This work will continue through 2019-2020 with the approval of the second year of this CODAPAR initiative, led by Divisions 48, 17 and 24. Within SQIP and across the divisional memberships of CODAPAR, the exploration of methods, ethics and sharing of oral history narratives will provide knowledge and the basis for informed action with regard to protecting immigrants from harm and supporting humane policies and practices in immigration reform.
iThis summary draws on information from the 2018 and 2019 Interdivisional Grant Program Proposals as well as other project sources. Word length constraints limit inclusion of the breadth of activities represented across the collaborating divisions.
iiThe project includes faculty from universities within and outside of the U.S., including the following: Fordham University, City University of New York Graduate Center, Saint Peter's University, Cleveland State University, Wesleyan University, Sacramento State University, Ferkauf Graduate School of Psychology at Yeshiva University, Lesley University, University of Witwatersand (Johannesburg, South Africa), Pacifica Graduate Institute, York University (Toronto, Canada), Connecticut College, Boston College and University of Chicago.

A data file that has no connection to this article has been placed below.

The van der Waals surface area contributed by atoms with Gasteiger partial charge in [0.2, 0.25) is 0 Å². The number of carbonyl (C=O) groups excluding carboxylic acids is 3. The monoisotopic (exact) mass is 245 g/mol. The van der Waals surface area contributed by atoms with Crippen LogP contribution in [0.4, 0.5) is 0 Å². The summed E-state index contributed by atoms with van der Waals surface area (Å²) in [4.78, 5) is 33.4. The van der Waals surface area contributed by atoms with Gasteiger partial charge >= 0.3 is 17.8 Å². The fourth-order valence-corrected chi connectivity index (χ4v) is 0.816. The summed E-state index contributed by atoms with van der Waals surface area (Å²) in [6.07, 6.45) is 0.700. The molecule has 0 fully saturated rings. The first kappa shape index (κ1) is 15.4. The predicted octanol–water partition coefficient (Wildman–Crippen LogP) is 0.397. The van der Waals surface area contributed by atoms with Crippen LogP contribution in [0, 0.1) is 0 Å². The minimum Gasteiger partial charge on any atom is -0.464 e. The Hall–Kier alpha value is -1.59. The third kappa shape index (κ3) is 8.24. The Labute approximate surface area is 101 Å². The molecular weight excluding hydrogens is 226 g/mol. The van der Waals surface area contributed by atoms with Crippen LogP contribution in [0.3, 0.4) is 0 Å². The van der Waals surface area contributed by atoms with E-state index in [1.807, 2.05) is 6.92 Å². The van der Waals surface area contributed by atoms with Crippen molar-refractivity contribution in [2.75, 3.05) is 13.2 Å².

Auerbach, C., & Salton, W. (2019). Training psychology graduate students to prepare psychological affidavits for asylum seekers. Webinar sponsored by Division 9, Society of Psychological Study of Social Issues (SPSSI), along with 24, 32, 9, 48, 27, 45, 39, 52, 56, 37, 5 (Section 3). Retrieved from https://spssi.box.com/s/nalxya069krivbcjy43wsrruzpjp5roh
Ayala, J., & Mendez, M. (2019). The undocu-chronicles: Stories of struggle, strategy, and strength in pursuing access to higher education. Paper presentation at the annual meeting of the Society for Psychological Inquiry in Psychology (SQIP) in Boston.
Ayala, J., Azzam, K., Mendez, M., Cruz, E., Finesurrey, S., Galletta, A., Haas, K., Houston, A., jones, v., Mena, V., Juarez Mendoza, A. N., Mungo, D., Santana, R., Thelusca, H., Villeda, A., Ballet Nepantla. (2019). Encuentros in the borderlands: Activism, critical youth research, and obligations of the university. Session held at Saint Peter’s University, September 26, 2019.